Block Printing Experiment

I wanted to create some small mice drawings or prints that I could be attach to the outside of a Christmas gift for my daughter (she has loved mice since she was a child). I started watching YouTube videos on the block printing process and decided to give it a try.

Instead of hand carving the printing blocks which is the more typical approach, I used pocketing toolpaths on the CNC to create the three different blocks (one for each color). I started with 1/8" thick linoleum made specifically for block printing. It worked fine on the less intricate carves (the body and ear blocks) where I could use larger diameter end mills, but not so good when details were really fine, as was the case with the bock for the eyes/nose. The linoleum was soft enough that it tended not to shear/cut cleanly when using really small diameter end mills (1/16" and 1/32"). Ultimately for the more detailed block, I switched to maple, which seemed to print just as good as the linoleum.

The external dimensions on all three blocks were identical so I could register/align them using a cardboard guide that I pocketed on the CNC.


Very nicely done!

Any chance of close up pictures of the blocks?

How high were the printing surfaces? Or how deep did you carve?

What did you ink them with? And what ink (paint?) did you use?



I pocketed/removed the background (non-printing area) on the linoleum blocks to 0.050" below the surface and the maple to 0.100". I went shallower on the linoleum only because it was thin, at around 0.125" overall thickness. However, both pocket depths seemed to print okay. Downside to the linoleum, besides its tendency not to cut cleanly with small end mills, is that it needs to be mounted to a rigid backer. For this I used wood blocks cut on the CNC and a 3M 77 spray contact adhesive.

Speedball is a company that sells a bunch of block printing supplies including the inks and the roller I used. For the ink, I initially purchased ones for fabric and paper, not noticing that they were oil based. They were going to take way too long to dry, so I switched to their water soluble version.

A rubber roller (called a brayer) is used to thinly spread the inks on a glass (or similar) surface and then apply it to the blocks. Amazon link to the one I used is below.

If the design you are printing has multi colors and requires accurate registration, I would suggest using something other than cardboard like I used for the registration guide. It has a bit too much flex. MDF or plywood would be a better choice.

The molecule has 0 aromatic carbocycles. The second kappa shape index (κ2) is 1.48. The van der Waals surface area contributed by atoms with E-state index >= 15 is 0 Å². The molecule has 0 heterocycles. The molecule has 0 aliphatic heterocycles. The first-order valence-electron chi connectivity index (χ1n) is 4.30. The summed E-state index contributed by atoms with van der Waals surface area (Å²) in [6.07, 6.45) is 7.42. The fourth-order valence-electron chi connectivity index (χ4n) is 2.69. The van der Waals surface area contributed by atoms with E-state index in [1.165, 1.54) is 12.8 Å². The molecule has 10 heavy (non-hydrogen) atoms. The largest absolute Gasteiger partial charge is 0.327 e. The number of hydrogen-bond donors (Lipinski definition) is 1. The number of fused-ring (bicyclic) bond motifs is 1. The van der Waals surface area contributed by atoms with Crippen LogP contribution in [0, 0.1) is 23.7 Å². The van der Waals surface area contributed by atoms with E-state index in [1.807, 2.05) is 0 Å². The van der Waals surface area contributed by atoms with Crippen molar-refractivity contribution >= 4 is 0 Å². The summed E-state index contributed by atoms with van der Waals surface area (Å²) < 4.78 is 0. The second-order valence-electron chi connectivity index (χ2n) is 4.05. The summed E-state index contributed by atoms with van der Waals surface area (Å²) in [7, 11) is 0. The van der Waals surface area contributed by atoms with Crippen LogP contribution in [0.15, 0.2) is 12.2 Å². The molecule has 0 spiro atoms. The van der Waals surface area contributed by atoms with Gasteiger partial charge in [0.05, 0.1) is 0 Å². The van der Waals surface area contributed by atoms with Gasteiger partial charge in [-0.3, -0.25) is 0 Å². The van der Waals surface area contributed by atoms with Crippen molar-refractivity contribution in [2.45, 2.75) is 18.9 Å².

Post pics if you end up printing something.


Thanks for the info! How much open time do you have with that water based ink?

I ask because I was involved in flexographic printing using photopolymer plates and water based ink for many many years. Once transferred to the corrugated board, it was dry in milliseconds but we were dealing with a layer of ink measured in microns which is not what you are doing.

Also did drawings (over 30K) and ran a cnc during that time and now in retirement have a tiny cnc (32" x 32") and enjoy it very much. I may give your block printing a try.

For registration, add 2 snug holes to your drawings at opposite corners which will hold plastic bushings (picture), and add 2 screw in metal dowels to the cutout that would hold your printed article. The screw in metal dowels from a router table (for free routing) would work perfectly. They would screw into threaded bushings. These would allow you to achieve perfect registration.


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Great idea on the use of bushings for registration!

The inks behave a lot like artist acrylic paints. They are a bit thicker, about like toothpaste, and are very tacky as well. Open time on my mixing board (in a 50 degree shop) was at least 30 minutes, probably more. Once printed, they would dry enough in a few hours for me to apply the next color.

Thanks for the info.
Helps to have been a master printer/die cutter/plate mounter and have a good imagination!

Here’s a Xmas gift I just got done with for my BIL. Cut on my cnc, locks into a Workmate to extend the work surface. Has holes for tools, Allen wrenches, gardening shovels. Colors are 1 hue row of Sherwin Williams samples.